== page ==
“Standing up for what’s right often isn’t comfortable.”

As an attorney, Makalika Naholowa’a says her law degree gives her a rare privilege, and she feels responsible to use it for good.

In 2016, while volunteering to protect the Native vote in North Dakota, I was also able to join the protest of the Dakota Access Pipeline in Standing Rock—the largest gathering of indigenous people in recent history. People were coming from everywhere, and my daughter and I joined other Hawaiians already there.

In indigenous America, if you’re having a meaningful gathering, everybody’s out there: kupuna (elders), keiki (kids), makua (parents). That’s how it is. Elders lead, and we draw on their wisdom and spiritual strength. The children are learning. We have a responsibility to the next generation, so we do everything to teach those that are here and prepare for those that aren’t yet born. My daughter brought her ipu to participate in drumming. It was cold, but she understood that standing up for what’s right often isn’t comfortable.—Makalika Naholowa’a, from rural central Arizona

A man walking in a tall corn field

“No matter where we are in the world, this will always be our home.”

Adonis Trujillo and his wife, Mona, returned home to Taos Pueblo for the birth of their son to introduce him to his forever home. For Adonis and his tribe, cultivating a connection to land, family, and community begins with the very first breath of life.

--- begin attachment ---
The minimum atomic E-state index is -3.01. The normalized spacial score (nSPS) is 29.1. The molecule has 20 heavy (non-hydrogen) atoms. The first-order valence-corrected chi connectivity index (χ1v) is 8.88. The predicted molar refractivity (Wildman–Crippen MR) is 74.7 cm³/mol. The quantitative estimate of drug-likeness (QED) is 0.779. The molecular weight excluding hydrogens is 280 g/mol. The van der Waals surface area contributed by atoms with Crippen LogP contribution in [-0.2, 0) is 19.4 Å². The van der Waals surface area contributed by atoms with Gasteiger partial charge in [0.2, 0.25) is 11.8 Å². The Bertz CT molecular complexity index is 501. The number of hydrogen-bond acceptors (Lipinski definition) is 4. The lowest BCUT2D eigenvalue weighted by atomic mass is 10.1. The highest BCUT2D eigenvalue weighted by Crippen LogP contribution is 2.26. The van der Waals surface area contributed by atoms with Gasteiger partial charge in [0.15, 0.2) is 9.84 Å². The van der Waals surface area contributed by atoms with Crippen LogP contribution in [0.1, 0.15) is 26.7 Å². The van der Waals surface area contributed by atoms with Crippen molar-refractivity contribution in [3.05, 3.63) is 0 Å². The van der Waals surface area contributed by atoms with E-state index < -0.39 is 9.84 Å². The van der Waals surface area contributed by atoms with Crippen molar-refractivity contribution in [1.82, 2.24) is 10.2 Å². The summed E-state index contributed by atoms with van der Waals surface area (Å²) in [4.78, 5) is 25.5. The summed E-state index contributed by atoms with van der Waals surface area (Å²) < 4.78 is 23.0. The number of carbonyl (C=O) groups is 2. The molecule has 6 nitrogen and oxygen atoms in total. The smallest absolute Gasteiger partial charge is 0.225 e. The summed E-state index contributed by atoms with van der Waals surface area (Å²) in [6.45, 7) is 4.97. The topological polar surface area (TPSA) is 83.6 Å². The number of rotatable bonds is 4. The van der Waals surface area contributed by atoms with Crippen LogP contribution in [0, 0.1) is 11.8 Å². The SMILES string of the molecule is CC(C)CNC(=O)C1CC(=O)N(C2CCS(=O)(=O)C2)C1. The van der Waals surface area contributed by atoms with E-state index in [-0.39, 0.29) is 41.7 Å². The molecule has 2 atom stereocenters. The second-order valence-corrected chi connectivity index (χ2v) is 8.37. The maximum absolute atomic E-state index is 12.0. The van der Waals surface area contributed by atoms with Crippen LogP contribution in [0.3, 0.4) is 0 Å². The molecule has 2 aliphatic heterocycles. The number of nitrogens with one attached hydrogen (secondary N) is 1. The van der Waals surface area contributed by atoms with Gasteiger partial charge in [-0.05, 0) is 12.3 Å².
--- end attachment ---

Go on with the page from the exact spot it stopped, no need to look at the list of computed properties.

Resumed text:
A man wearing an apron holds a pan of dough

“I teach my kids to cook to make sure they don’t forget where they come from.”

Joseph Sefair believes in “family first”—whether that’s his parents in Colombia, his children at home, or his team at work. Watch him make empanadas—prepared the Colombian way.
a photo of a woman laying down on her surfboard in the ocean waves

“These are the lessons my mother and father passed on to me—to help others feel valued and loved.”

Rita Picarra watched her parents dedicate their life’s work to making sure everyone felt supported, included, and seen—a legacy that she carries forward with responsibility and pride.
A man lays on a hammock with his children, a boy and a girl, who hang their legs over his lap

“I’m part of something that’s so much bigger than me.”

Chief environmental officer Lucas Joppa's childhood playground was a forest. No TV. No computers. Now, he's betting our planet’s future on technology.